Malamud’s strategy to overcome government’s resistance was a familiar one. “I’m going to buy the trademark data and will build the user base as big as I can in a year,” Malamud said at the time. “At the end of the year, I’ll pull the rug out from the users and give them Al Gore’s E-mail address” (http://www.nytimes.com/1998/05/04/business/us-is-urged-to-offer-more-data-on-line.html). The gambit worked, and less than two months later the Clinton administration announced that it would put the full patent database online. In each instance, by forcefully but legally releasing online data that the government had either not disclosed on the Internet or not made easily accessible, Malamud was able to effect a change in policy that led to a more open and transparent government (see Chapter 14).
The United States is one of the most open and transparent countries in the world. Citizens generally have the right to inspect the records, minutes, balance sheets, and votes of almost all public bodies.
Laws encouraging government transparency and accountability have been a feature of the U.S. system of government since the founding of the Republic. The Constitution, for example, requires that each house of Congress “keep a Journal of its Proceedings, and from time to time publish the same, excepting such Parts as may in their Judgment require Secrecy.” Today, the Congressional Record satisfies this requirement.
Unfortunately, many of the statutory requirements for disclosure do not take Internet technology into account. For example, the 1978 Ethics in Government Act requires the disclosure of financial information—including the source, type, and amount of income—by many federal employees, elected officials, and candidates for office, including the president and vice president, and members of Congress. The act further requires that all filings be available to the public, subject to certain limited exceptions. One might imagine, then, that every representative’s or senator’s information would be just a web search away, but one would be wrong.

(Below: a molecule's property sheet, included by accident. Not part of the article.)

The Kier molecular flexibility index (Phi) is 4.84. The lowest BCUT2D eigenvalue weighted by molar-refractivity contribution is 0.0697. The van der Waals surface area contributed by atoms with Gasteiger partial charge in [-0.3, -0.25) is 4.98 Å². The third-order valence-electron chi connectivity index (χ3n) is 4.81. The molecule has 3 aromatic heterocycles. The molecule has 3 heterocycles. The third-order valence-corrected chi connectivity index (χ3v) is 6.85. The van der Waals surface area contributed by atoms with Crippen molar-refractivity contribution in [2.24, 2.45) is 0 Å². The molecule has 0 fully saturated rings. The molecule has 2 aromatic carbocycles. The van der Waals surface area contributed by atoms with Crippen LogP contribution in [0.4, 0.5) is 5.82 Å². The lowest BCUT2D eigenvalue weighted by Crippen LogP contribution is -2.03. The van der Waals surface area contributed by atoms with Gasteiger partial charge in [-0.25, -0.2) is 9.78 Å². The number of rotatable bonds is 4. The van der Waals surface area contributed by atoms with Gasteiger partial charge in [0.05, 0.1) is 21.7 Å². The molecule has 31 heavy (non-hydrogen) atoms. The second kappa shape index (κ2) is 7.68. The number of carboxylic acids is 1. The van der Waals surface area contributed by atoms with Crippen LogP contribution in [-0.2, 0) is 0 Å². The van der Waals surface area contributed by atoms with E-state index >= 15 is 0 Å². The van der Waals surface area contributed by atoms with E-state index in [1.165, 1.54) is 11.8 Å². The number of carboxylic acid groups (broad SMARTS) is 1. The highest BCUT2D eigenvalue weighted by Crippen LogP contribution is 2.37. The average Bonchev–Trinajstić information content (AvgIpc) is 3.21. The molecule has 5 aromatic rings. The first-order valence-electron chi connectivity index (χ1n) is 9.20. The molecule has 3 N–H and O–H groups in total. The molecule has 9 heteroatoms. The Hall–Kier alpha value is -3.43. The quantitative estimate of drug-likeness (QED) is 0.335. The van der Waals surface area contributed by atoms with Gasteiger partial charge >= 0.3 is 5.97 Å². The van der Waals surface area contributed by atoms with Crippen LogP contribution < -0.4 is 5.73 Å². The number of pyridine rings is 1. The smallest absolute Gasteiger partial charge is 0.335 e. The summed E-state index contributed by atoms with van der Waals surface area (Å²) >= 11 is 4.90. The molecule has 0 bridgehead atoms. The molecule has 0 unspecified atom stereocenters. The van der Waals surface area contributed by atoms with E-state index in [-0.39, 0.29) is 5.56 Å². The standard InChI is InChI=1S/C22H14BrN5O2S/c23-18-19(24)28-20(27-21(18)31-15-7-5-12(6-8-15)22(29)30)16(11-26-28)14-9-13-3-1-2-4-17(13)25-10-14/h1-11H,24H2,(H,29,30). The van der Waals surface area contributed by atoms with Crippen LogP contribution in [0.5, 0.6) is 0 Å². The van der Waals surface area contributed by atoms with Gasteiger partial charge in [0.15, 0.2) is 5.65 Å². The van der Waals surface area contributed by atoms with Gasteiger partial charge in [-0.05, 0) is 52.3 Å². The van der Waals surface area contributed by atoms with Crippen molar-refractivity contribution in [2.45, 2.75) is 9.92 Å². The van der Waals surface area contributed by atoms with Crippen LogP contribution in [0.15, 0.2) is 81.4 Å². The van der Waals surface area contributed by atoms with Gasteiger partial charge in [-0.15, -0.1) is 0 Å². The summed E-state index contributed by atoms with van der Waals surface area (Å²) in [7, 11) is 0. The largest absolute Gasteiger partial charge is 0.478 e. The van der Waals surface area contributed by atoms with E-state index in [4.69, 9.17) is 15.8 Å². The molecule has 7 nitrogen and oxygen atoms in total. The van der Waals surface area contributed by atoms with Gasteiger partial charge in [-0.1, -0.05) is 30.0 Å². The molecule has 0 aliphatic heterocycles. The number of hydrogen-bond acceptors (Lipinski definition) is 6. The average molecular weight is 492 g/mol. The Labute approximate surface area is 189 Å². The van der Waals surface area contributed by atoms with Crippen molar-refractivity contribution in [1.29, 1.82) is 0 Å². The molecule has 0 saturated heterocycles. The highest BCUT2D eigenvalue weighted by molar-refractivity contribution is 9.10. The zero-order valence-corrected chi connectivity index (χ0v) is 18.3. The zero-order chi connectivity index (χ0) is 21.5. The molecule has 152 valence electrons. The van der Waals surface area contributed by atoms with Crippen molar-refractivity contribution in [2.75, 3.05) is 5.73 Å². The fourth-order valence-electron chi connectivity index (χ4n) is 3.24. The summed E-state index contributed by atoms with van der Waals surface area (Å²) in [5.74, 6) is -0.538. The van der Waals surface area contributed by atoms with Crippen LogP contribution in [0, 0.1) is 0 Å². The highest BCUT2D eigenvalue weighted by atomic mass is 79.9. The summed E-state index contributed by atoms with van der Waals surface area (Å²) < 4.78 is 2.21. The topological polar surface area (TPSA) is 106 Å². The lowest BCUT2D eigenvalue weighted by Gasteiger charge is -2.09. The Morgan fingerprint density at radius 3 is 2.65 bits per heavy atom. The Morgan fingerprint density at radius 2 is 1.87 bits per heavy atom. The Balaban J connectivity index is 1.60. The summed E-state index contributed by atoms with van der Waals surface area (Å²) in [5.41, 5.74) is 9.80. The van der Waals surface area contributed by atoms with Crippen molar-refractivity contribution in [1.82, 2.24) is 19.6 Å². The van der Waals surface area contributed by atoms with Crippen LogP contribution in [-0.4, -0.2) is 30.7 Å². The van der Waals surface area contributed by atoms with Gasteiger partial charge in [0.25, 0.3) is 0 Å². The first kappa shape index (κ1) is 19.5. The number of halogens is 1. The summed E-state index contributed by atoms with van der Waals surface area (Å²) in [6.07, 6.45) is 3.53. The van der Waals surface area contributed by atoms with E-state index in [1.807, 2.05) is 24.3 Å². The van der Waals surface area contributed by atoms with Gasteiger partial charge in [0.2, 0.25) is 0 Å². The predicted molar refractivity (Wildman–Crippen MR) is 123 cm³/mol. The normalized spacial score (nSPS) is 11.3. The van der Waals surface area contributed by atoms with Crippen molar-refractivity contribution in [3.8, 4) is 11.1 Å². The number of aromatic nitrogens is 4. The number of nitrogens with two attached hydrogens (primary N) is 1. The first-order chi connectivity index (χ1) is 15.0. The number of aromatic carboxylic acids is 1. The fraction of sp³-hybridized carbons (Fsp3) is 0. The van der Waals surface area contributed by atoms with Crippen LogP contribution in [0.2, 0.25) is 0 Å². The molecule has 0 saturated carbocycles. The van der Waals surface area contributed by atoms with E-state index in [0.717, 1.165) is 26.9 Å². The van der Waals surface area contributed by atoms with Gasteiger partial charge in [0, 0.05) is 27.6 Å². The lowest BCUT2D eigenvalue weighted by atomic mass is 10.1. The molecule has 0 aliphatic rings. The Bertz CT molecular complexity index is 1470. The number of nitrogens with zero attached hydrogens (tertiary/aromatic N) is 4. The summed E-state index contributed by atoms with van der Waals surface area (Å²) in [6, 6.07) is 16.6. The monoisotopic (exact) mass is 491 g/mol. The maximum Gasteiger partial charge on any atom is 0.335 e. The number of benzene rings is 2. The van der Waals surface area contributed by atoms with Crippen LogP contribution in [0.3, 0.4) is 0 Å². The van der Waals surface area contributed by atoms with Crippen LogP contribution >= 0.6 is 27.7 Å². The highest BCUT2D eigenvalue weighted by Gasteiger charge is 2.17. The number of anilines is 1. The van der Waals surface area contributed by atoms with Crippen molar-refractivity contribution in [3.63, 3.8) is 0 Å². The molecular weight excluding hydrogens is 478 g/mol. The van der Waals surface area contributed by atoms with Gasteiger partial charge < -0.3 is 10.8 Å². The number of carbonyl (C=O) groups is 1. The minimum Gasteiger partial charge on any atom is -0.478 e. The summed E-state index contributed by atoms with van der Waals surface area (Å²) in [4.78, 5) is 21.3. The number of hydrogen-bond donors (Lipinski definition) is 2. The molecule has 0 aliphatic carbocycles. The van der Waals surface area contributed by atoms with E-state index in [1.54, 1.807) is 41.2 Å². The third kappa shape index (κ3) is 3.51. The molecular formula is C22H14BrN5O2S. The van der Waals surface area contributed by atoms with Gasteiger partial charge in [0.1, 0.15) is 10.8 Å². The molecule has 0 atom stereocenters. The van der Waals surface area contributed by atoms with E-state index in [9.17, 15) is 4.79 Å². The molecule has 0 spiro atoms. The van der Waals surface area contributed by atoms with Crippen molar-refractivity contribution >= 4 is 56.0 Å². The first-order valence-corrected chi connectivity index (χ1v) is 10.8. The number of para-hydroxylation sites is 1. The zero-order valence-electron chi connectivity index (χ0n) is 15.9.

Members of the House of Representatives must file their disclosures with the clerk of the House of Representatives, while senators must do the same with the secretary of the Senate. Each of these offices maintains a searchable electronic database of the filings. However, until very recently, to access these databases citizens had to go to Washington, D.C., and visit those Capitol Hill offices during business hours. There were no other means of searching the databases, something that presented a major barrier to the widespread dissemination of nominally publicly available information. Even today, the disclosure forms offered are scanned images that are not easily searched or parsed.
The result is that to make the information available online, third parties such as transparency website LegiStorm must acquire paper copies of the forms and manually scan and parse them. In contrast, the clerk of the House and the secretary of the Senate could likely make their existing databases available online at little extra cost. LegiStorm also offers something the official sites still won’t: financial disclosure forms for congressional staffers, not just members.
So, why would government fail to take advantage of the benefits of online disclosure? Not only would using standard Internet technologies make it easier for citizens to find and access government information, but it would probably also present efficiencies and cost savings to government itself. In most cases, the obstacle is likely bureaucratic inertia. In other cases, however, government will have little incentive, and often a disincentive, to make public information easily accessible.
Sometimes, as we saw with the PTO, government agencies make data freely available, but collect user fees for easy access to that data. This can create an incentive to protect the revenue stream at the expense of wider public access to government information. In other instances, government reticence to make data easily accessible can have political motivations.
Much like Josh Tauberer’s GovTrack.us, the Washington Post’s Congress Votes database allows users to easily search and sort through a database of congressional bills and votes. When the Post was building its site, the House offered its roll call votes in XML, a standard machine-readable format, while the Senate did not. This forced the Post, like GovTrack, to rely on cumbersome “screen scraping” of Senate web pages to make their roll call votes usable (see Chapter 18).
In 2007, however, co-creator Derek Willis was poking around the Senate website when he discovered a directory of XML files of vote data for past sessions. This demonstrated that the Senate had the ability to make its votes available online in a structured format. Willis was elated at the thought that perhaps there was easy access to Senate vote data after all. He wrote to the Senate webmaster asking whether structured voting data was available for the current session and, if so, whether this data would be made public. The telling response read, in part, as follows:
A few representative votes (only a few from the early congresses) were published out to the active site during some testing periods. I really need to remove them from the site.